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Get Zapped With 500,000 Volts Of Electricity In Style In This Futuristic Chainmail Dress

Fashiontech designer Anouk Wipprecht’s futuristic chainmail dress protected her from 500,000 volts of electricity zapped from Tesla coils.

What’s a good way to shock the fashion world? Shock yourself with half a million volts of electricity and come away unscathed. And Dutch avant-garde designer Anouk Wipprecht did just that, protected by a new dress she created from plate metal, 600 rings of chainmail, and toy plasma balls as shoulder pads, paired with a spiky metal helmet.

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Wipprecht latest debut was part of the annual MakerFaire that takes place in the Bay Area. Accompanied by ArcAttack, a band that makes music from singing Tesla coils, Wipprecht stood on stage like a chic space princess between two giant Tesla coils, which zapped her with half a million volts of raw electricity. Protected by the Faraday cage of her creation, she appeared to command bolts of lightning like a lady-Zeus. The fishbowl-like plasma balls on her shoulders dance with squiggles of purple light.

Electricity always finds the shortest path back down to the ground, so the dress shields its contents by conducting the volts through its metal coils and then directly through the floor instead of through Wipprecht’s body.

“Since we are all experts in what we do, it was no problem to create a dress like this–me as fashion tech designer playing with the boundaries of technology, and ArcAttack as leading inventors of these kind of circuits,” Wipprecht told the Daily Mail. But the models she usually works with proved too wary to be guinea pigs for the dress. Wipprecht stepped up herself. “I had to sacrifice my own body for science by standing in between the coils,” she said.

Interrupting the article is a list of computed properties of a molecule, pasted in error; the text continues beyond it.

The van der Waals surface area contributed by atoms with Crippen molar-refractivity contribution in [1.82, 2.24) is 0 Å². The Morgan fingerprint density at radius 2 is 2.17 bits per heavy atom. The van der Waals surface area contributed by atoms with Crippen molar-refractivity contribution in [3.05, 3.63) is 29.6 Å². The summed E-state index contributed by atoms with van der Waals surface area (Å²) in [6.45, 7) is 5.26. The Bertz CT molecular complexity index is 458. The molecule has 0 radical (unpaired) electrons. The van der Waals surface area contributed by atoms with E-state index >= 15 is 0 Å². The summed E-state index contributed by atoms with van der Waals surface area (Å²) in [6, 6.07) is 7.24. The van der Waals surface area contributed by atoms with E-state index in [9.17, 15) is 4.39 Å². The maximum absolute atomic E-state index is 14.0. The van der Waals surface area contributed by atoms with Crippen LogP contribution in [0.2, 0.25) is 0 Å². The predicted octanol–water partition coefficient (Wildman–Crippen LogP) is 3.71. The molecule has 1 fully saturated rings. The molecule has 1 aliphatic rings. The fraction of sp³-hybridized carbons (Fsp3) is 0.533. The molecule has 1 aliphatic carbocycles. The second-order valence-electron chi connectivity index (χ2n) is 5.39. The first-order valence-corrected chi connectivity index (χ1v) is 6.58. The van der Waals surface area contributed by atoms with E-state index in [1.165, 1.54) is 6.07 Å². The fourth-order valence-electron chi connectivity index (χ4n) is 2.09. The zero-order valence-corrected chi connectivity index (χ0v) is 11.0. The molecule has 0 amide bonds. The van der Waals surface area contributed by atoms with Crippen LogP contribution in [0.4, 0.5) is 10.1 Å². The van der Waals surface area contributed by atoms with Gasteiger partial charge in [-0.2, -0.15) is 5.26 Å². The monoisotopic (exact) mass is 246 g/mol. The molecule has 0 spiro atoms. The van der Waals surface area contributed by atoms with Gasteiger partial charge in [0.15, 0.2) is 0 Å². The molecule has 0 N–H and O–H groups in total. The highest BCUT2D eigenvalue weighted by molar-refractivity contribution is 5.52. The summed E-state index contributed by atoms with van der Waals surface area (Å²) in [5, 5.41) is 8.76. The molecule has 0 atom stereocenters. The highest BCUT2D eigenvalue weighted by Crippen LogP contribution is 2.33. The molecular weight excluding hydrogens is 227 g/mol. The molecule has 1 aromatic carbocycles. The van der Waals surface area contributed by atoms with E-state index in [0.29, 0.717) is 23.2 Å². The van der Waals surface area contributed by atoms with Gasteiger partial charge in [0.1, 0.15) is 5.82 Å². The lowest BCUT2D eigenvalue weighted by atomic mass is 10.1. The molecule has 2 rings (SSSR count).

It’s not the first time that Wipprecht, who describes her work as “robotic couture,” has electrified fashion: her Intimacy dress becomes transparent when contacted with electrical currents; her Smoke dress veils its wearer by puffing out bursts of smoke; and the DareDroid 2.0 is a dress that makes fresh cocktails for its wearer.

And if you’re braver than the models who refused to wear her design and want to try your hand at making a DIY plate metal dress, Wipprecht has created an Instructables guide, called “How To Get Fashionably Struck By Lightning!” It details her design process and the science behind the garment’s shocking power (and doesn’t earnestly suggest you try this at home).

[h/t the Daily Mail]

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About the author

Carey Dunne is a Brooklyn-based writer covering art and design. Follow her on Twitter.

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